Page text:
At the top of the decision tree in a combined counterterrorism air campaign sits the question of targeting authority. What type of strikes will each country approve? Will they stick to personality strikes only (targeting a known individual) or open the aperture to signature strikes (targeting individuals who exhibit preapproved types of behavior or patterns)? Will intelligence from one country be considered reliable enough for the other country to conduct a strike? Outside the strike authority realm, combined RPA operations will demand decisions unique to the unmanned world. For example, who owns security and distribution of the data links used to fly the aircraft? How does weapon allocation work? (Hellfire missiles are constantly in short supply.) Can the United States launch a French MQ-9 and then hand it off to the French to conduct a mission to save on manpower and ramp space for Ground Control Stations? None of these questions prevent the United States or France from successfully integrating operations in a combined counterterrorism campaign. They do, however, require careful consideration of some unique aspects of combined MQ-9 operations.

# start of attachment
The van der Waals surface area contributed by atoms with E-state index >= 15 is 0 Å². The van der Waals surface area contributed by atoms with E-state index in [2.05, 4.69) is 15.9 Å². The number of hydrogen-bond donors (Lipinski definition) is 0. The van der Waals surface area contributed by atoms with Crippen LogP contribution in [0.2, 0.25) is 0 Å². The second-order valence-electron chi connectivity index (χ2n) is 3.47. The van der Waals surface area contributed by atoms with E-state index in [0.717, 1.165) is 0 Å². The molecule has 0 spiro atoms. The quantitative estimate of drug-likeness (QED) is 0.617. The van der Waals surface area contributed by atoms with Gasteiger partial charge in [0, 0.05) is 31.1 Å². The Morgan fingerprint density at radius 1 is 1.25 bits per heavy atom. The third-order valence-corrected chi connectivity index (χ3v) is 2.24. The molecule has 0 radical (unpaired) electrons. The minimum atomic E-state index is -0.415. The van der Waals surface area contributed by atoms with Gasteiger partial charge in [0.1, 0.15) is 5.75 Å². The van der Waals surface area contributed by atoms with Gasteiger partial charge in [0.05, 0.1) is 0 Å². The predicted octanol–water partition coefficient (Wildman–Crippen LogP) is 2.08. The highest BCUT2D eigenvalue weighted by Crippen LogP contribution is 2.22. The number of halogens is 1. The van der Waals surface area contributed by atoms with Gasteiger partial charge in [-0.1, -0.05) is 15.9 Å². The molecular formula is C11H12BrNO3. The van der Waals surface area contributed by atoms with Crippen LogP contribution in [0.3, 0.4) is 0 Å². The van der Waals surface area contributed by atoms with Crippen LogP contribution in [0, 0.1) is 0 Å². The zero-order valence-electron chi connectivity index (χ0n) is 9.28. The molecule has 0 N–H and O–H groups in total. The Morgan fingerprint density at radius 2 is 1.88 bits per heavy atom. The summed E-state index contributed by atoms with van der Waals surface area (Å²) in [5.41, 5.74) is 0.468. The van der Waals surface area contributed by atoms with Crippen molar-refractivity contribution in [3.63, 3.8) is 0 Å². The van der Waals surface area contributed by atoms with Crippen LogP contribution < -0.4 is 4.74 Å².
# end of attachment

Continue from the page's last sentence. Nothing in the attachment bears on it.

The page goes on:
Ultimately, the French decision to arm its MQ-9s represents a monumental step in strengthening their efforts to disrupt terrorism in the Sahel. Having a single aircraft acting as a sensor-shooter will fundamentally change France’s ability to attack terror networks. It also begins to open the door for reducing the American burden in combating global violent extremists. Expectations should be kept in check however, as the United States has over 340 armed MQ-9s while the U.K (ten) and soon France (six) have a fraction of that capacity. As America’s close allies continue along the path of armed unmanned operations our Airmen have established, it has and will continue to remain in our nation’s best interests to keep pushing the envelope all the while ensuring we take advantage of every opportunity to build capacity and strengthen relationships with others who venture down that same path.
Lt. Gen. David A. Deptula, USAF (Ret.) is the Dean of the Mitchell Institute for Aerospace Studies in Arlington, Virginia, and a Senior Military Scholar at the U.S. Air Force Academy. As the Air Force’s first chief of intelligence, surveillance and reconnaissance (ISR) from 2006 to 2010 he orchestrated the largest increase in drone operations in Air Force history.
Maj. John Duray is a senior pilot with extensive experience in special operations and drone operations. He has over 3,200 hours (2,345 combat or combat support hours) in the MQ-9, U-28, PC-12, C-208 and T-38 aircraft.